REFERENCES  Alcoff, L. and Potter, E. (1993). Feminist epistemologies. New York: Routledge.

Code, L. (1991). What can she know? Feminist theory and the construction of knowledge. Ithaca, New York: Cornell University Press.

Collins, P. H. (1991). Black feminist thought: Knowledge, consciousness, and the politics of empowerment. New York: Routledge, Chapman and Hall, Inc.

Durna, J. (1991). Toward a feminist epistemology. Savage, Maryland: Rowman  Littlefield Publishers, Inc.

Griffin, G. B. (1992). Calling: Essays on teaching in the mother tongue . Pasadena, California: Trilogy Books.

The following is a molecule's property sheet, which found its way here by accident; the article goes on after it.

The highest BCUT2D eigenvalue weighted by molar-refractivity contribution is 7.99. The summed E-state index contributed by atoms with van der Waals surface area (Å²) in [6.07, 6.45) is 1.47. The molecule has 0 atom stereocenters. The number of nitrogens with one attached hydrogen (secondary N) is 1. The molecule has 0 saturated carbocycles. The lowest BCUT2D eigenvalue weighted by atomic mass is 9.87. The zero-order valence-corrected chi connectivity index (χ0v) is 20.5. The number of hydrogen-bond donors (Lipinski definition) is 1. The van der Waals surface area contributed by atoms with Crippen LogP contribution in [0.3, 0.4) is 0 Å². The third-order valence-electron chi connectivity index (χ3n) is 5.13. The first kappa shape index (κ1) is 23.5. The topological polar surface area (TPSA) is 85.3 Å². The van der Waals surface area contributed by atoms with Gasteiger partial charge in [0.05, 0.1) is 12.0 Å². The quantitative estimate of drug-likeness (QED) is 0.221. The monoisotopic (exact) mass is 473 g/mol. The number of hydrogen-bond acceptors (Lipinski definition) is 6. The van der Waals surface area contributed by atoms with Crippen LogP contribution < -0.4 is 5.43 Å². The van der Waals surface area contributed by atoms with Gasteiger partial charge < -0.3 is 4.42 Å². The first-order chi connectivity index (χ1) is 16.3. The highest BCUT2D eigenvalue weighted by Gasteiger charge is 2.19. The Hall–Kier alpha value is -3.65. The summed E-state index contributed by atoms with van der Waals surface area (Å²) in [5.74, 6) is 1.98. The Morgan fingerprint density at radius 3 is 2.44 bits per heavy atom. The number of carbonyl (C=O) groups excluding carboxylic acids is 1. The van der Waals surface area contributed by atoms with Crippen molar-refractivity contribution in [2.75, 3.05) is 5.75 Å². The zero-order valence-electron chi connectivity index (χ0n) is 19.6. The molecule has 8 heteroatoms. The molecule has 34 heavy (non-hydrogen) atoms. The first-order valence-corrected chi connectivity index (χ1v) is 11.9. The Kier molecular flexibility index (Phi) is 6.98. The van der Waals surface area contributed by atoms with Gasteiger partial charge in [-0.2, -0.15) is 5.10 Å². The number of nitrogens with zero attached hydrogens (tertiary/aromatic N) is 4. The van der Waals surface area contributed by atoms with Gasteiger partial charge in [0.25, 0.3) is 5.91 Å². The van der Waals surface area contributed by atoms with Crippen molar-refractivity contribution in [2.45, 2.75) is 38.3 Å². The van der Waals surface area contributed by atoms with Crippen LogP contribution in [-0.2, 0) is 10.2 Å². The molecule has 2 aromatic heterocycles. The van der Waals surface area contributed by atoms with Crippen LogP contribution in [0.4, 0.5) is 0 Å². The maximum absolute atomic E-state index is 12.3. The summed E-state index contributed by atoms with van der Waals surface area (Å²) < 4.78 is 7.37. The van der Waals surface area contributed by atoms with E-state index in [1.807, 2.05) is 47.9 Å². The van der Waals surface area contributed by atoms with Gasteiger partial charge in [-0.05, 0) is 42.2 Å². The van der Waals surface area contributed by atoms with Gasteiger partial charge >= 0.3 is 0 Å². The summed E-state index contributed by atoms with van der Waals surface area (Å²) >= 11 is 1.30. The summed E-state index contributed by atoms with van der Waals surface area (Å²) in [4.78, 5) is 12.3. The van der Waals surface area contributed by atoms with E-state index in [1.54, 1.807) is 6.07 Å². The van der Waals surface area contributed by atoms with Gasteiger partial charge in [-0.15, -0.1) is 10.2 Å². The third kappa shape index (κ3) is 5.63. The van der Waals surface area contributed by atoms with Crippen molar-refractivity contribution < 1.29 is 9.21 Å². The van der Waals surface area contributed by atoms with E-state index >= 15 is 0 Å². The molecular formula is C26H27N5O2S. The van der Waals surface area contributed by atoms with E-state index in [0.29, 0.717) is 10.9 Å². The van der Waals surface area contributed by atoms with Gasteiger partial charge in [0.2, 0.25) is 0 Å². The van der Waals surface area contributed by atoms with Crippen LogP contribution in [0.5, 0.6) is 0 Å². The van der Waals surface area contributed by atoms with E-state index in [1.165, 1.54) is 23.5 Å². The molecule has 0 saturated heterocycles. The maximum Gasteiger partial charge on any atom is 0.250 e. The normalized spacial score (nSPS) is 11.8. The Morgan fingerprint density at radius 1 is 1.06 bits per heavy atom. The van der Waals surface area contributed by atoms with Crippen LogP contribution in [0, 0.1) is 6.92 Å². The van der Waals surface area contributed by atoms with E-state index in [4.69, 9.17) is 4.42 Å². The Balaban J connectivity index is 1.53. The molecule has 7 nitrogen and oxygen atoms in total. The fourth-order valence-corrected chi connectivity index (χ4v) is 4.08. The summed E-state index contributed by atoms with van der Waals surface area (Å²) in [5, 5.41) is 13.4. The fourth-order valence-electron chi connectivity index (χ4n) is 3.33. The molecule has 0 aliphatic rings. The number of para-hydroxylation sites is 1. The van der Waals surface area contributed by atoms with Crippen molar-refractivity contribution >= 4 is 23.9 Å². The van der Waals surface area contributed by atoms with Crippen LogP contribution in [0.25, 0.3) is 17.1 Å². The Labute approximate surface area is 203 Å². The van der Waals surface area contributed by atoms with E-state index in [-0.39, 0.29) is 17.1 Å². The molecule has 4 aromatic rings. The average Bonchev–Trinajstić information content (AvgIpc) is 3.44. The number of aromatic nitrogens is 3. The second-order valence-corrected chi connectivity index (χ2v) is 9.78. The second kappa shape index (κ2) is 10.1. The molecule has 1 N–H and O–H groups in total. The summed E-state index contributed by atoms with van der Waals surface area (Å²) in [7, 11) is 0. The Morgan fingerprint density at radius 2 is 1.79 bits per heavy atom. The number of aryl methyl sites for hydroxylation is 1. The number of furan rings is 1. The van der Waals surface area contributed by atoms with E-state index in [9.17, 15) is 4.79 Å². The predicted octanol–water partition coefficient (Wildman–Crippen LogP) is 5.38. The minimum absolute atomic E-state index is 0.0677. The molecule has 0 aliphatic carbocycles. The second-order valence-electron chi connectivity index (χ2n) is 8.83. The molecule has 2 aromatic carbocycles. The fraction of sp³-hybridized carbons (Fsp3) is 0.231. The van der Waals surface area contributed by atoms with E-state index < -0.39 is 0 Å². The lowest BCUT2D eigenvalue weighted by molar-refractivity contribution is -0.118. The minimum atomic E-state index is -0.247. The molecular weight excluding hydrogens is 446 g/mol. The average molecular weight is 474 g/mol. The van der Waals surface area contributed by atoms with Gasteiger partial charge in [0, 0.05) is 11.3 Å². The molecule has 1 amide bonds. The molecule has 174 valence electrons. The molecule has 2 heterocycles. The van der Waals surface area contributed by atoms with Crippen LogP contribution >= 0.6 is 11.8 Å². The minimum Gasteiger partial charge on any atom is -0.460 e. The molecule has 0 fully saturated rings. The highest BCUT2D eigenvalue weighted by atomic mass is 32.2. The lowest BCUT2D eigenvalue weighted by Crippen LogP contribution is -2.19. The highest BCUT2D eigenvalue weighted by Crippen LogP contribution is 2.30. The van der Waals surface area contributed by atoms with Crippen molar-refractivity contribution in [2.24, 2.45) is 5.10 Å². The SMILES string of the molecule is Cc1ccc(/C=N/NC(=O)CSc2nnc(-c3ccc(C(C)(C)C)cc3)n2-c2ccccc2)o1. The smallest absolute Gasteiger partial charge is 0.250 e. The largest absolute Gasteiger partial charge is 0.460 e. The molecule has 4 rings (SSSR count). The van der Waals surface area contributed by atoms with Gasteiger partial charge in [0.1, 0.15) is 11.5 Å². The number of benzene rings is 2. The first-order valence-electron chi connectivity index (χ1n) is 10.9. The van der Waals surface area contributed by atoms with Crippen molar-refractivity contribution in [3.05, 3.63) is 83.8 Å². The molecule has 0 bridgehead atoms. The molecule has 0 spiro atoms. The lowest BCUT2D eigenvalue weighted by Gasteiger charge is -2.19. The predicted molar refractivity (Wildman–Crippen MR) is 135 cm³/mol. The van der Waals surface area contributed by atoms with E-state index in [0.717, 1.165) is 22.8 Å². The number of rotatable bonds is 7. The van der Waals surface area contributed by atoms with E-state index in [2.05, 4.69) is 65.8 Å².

Harding, S. (1986). The science question in feminism. Ithaca, New York: Cornell University Press.

Harding, S. (1991). Whose science? Whose knowledge? Thinking for women's lives. Ithaca, New York: Cornell University Press

Johnson, A. (1995). The Blackwell Dictionary of Sociology: A user's guide to sociological language. Cambridge, Massachusetts: Basil

Blackwell Inc.  Stanley, L. and Wise, S. (1993). Breaking out again: Feminist ontology and epistemology. New York: Routledge.


Dr. Joanne Ardovini-Brooker is an Assistant Professor at Sam Houston State University.